Suffolk County Executive Steve Levy is nominating first-term Riverhead Supervisor Sean Walter for a seat on the influential Long Island Regional Planning Council, in part to give the East End a voice on the regional advisory panel, Mr. Levy confirmed with the News-Review this week.
“We believe that Sean is an intelligent and thoughtful supervisor who will lend a sense of balance and an East End perspective” on the 12-member board, which is made up of six Nassau and six Suffolk council members, Mr. Levy said.
Mr. Walter’s nomination still has to be confirmed by a vote of the county Legislature, which could come as soon as its March 8 meeting.
“I think that the supervisor’s appointment reflects the county executive’s recognition of the East End as playing a crucial part in Long Island’s future,” said Dan Aug, a spokesman for Mr. Levy, “But it also puts Supervisor Walter among the top planning officials on all of Long Island, and gives him that platform to represent this region.”
If confirmed, Mr. Walter would take the seat recently vacated by Babylon Supervisor Steve Ballone.
Reached Friday, Mr. Walter called the nomination “an honor,” and said his new role will be especially helpful as the Town Board seeks to oversee a massive redevelopment plan at the Enterprise Park in Calverton. A $450,000 reuse study for the former Grumman property is just now getting underway.
“Part of the job as a town supervisor is being salesman-in-chief,” Mr. Walter said. “You got to get out of your office and promote this town. [The Council] just gives you another opportunity to get out and speak to people about Riverhead. It’s truly an honor for anybody from Riverhead to be picked for this post. We’re a small town and I think it gives us a lot of credibility.”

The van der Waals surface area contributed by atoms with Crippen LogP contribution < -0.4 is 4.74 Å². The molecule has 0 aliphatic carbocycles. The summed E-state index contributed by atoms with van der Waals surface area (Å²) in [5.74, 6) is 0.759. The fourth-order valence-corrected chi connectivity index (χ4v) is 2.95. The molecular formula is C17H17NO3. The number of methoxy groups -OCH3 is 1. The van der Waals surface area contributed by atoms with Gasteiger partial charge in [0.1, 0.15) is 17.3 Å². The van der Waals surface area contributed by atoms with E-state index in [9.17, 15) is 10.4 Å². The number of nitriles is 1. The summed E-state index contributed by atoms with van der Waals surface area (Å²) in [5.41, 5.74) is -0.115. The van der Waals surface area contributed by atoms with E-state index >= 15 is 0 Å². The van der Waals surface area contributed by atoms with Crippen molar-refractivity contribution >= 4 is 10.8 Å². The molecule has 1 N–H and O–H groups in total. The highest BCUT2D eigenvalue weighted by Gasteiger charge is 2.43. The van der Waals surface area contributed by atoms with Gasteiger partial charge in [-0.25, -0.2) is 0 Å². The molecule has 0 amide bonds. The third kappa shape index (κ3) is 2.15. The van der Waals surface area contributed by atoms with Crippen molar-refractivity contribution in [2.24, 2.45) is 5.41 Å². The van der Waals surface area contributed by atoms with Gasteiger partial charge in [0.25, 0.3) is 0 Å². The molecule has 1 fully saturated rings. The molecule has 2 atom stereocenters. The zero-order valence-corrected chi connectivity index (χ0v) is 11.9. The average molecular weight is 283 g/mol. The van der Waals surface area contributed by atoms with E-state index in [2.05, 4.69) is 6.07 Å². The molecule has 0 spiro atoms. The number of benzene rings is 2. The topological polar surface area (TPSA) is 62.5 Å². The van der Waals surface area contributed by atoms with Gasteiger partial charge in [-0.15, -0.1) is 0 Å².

Each county executive appoints six council members, which must include at least one mayor and one supervisor from within each county.
If Mr. Walter, a Republican, is not re-elected in November he will have to step down from the unpaid post.
County Legislator Ed Romaine (R-Center Moriches), whose district covers Riverhead and the rest of the North Fork, said he planned to vote enthusiastically in favor of the appointment, and he urged his fellow lawmakers to do the same.
“This could be a great thing for Riverhead, and will grant Mr. Walter access to some of the region’s most established developers,” Mr. Romaine said. “The supervisor will be in regular contact with these people, during which he could always say, ‘Hey, when you’re done with that project, please consider all we have to offer in Riverhead.’”
Mr. Aug agreed the appointment could also help in crafting a development plan in Calverton.
“With Riverhead the site of the largest redevelopment site in the county, with the 2,900 acres of property that is regionally significant for development,” he said. “It’s certainly appropriate Riverhead be represented on the council.”
The council does not have any regulatory powers and serves only as an advisory panel.
Mr. Romaine said the chief mission of the council’s planning work is to consider potential projects — not on a village, town or even county level, but a regional level.